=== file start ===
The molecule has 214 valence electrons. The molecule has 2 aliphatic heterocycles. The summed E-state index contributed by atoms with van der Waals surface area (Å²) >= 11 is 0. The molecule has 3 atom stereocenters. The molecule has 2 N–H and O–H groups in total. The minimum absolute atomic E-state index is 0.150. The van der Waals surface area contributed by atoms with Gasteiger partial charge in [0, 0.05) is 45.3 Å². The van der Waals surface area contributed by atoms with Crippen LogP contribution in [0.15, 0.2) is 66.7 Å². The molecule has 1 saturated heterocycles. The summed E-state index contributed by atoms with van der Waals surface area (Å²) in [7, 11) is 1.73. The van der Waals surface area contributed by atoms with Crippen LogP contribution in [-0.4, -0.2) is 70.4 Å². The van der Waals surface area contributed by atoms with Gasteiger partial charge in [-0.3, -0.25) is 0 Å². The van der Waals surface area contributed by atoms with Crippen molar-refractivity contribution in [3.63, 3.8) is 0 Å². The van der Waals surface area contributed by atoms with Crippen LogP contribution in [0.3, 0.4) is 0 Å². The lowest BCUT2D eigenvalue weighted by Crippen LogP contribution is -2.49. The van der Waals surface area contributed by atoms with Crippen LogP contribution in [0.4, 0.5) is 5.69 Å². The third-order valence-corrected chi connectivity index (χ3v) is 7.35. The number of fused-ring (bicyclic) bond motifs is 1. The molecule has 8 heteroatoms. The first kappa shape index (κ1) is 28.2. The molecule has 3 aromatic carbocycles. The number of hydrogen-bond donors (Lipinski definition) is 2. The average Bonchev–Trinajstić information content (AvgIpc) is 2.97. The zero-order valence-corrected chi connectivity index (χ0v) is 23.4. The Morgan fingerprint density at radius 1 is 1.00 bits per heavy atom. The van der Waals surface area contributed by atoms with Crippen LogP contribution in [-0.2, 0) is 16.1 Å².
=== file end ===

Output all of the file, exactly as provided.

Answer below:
The molecule has 214 valence electrons. The molecule has 2 aliphatic heterocycles. The summed E-state index contributed by atoms with van der Waals surface area (Å²) >= 11 is 0. The molecule has 3 atom stereocenters. The molecule has 2 N–H and O–H groups in total. The minimum absolute atomic E-state index is 0.150. The van der Waals surface area contributed by atoms with Gasteiger partial charge in [0, 0.05) is 45.3 Å². The van der Waals surface area contributed by atoms with Crippen LogP contribution in [0.15, 0.2) is 66.7 Å². The molecule has 1 saturated heterocycles. The summed E-state index contributed by atoms with van der Waals surface area (Å²) in [7, 11) is 1.73. The van der Waals surface area contributed by atoms with Crippen LogP contribution in [-0.4, -0.2) is 70.4 Å². The van der Waals surface area contributed by atoms with Gasteiger partial charge in [-0.3, -0.25) is 0 Å². The van der Waals surface area contributed by atoms with Crippen molar-refractivity contribution in [3.63, 3.8) is 0 Å². The van der Waals surface area contributed by atoms with Crippen LogP contribution in [0.3, 0.4) is 0 Å². The lowest BCUT2D eigenvalue weighted by Crippen LogP contribution is -2.49. The van der Waals surface area contributed by atoms with Crippen LogP contribution in [0.4, 0.5) is 5.69 Å². The third-order valence-corrected chi connectivity index (χ3v) is 7.35. The number of fused-ring (bicyclic) bond motifs is 1. The molecule has 8 heteroatoms. The first kappa shape index (κ1) is 28.2. The molecule has 3 aromatic carbocycles. The number of hydrogen-bond donors (Lipinski definition) is 2. The average Bonchev–Trinajstić information content (AvgIpc) is 2.97. The zero-order valence-corrected chi connectivity index (χ0v) is 23.4. The Morgan fingerprint density at radius 1 is 1.00 bits per heavy atom. The van der Waals surface area contributed by atoms with Crippen LogP contribution in [-0.2, 0) is 16.1 Å².